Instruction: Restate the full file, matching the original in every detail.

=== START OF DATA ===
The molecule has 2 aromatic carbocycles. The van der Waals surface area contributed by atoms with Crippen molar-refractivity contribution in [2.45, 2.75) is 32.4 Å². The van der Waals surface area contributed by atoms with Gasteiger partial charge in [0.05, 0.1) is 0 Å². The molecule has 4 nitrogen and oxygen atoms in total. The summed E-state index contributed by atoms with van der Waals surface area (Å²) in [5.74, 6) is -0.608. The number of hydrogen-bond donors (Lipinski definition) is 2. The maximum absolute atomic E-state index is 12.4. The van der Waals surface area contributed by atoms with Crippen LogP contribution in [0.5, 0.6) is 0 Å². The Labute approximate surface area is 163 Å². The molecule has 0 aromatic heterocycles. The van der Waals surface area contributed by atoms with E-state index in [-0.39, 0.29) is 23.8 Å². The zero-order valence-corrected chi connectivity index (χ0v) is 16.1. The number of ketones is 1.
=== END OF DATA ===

The molecule has 2 aromatic carbocycles. The van der Waals surface area contributed by atoms with Crippen molar-refractivity contribution in [2.45, 2.75) is 32.4 Å². The van der Waals surface area contributed by atoms with Gasteiger partial charge in [0.05, 0.1) is 0 Å². The molecule has 4 nitrogen and oxygen atoms in total. The summed E-state index contributed by atoms with van der Waals surface area (Å²) in [5.74, 6) is -0.608. The number of hydrogen-bond donors (Lipinski definition) is 2. The maximum absolute atomic E-state index is 12.4. The van der Waals surface area contributed by atoms with Crippen LogP contribution in [0.5, 0.6) is 0 Å². The Labute approximate surface area is 163 Å². The molecule has 0 aromatic heterocycles. The van der Waals surface area contributed by atoms with E-state index in [-0.39, 0.29) is 23.8 Å². The zero-order valence-corrected chi connectivity index (χ0v) is 16.1. The number of ketones is 1.